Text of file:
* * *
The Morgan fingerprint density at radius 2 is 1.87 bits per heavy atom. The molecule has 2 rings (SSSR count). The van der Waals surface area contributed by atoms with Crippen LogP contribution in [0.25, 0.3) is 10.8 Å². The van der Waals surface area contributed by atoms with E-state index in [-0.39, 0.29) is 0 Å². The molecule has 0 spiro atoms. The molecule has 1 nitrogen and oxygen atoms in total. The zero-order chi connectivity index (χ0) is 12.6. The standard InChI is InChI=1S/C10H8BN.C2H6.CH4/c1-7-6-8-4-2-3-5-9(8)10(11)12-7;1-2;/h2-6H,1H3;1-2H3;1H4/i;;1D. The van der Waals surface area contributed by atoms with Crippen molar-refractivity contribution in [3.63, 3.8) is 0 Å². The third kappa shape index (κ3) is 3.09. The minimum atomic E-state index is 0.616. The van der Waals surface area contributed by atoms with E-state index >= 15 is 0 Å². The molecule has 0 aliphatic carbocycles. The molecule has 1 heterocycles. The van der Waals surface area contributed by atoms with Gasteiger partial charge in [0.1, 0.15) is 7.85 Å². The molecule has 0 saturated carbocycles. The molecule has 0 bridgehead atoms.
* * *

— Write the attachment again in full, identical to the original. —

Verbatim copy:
The Morgan fingerprint density at radius 2 is 1.87 bits per heavy atom. The molecule has 2 rings (SSSR count). The van der Waals surface area contributed by atoms with Crippen LogP contribution in [0.25, 0.3) is 10.8 Å². The van der Waals surface area contributed by atoms with E-state index in [-0.39, 0.29) is 0 Å². The molecule has 0 spiro atoms. The molecule has 1 nitrogen and oxygen atoms in total. The zero-order chi connectivity index (χ0) is 12.6. The standard InChI is InChI=1S/C10H8BN.C2H6.CH4/c1-7-6-8-4-2-3-5-9(8)10(11)12-7;1-2;/h2-6H,1H3;1-2H3;1H4/i;;1D. The van der Waals surface area contributed by atoms with Crippen molar-refractivity contribution in [3.63, 3.8) is 0 Å². The third kappa shape index (κ3) is 3.09. The minimum atomic E-state index is 0.616. The van der Waals surface area contributed by atoms with E-state index >= 15 is 0 Å². The molecule has 0 aliphatic carbocycles. The molecule has 1 heterocycles. The van der Waals surface area contributed by atoms with Gasteiger partial charge in [0.1, 0.15) is 7.85 Å². The molecule has 0 saturated carbocycles. The molecule has 0 bridgehead atoms.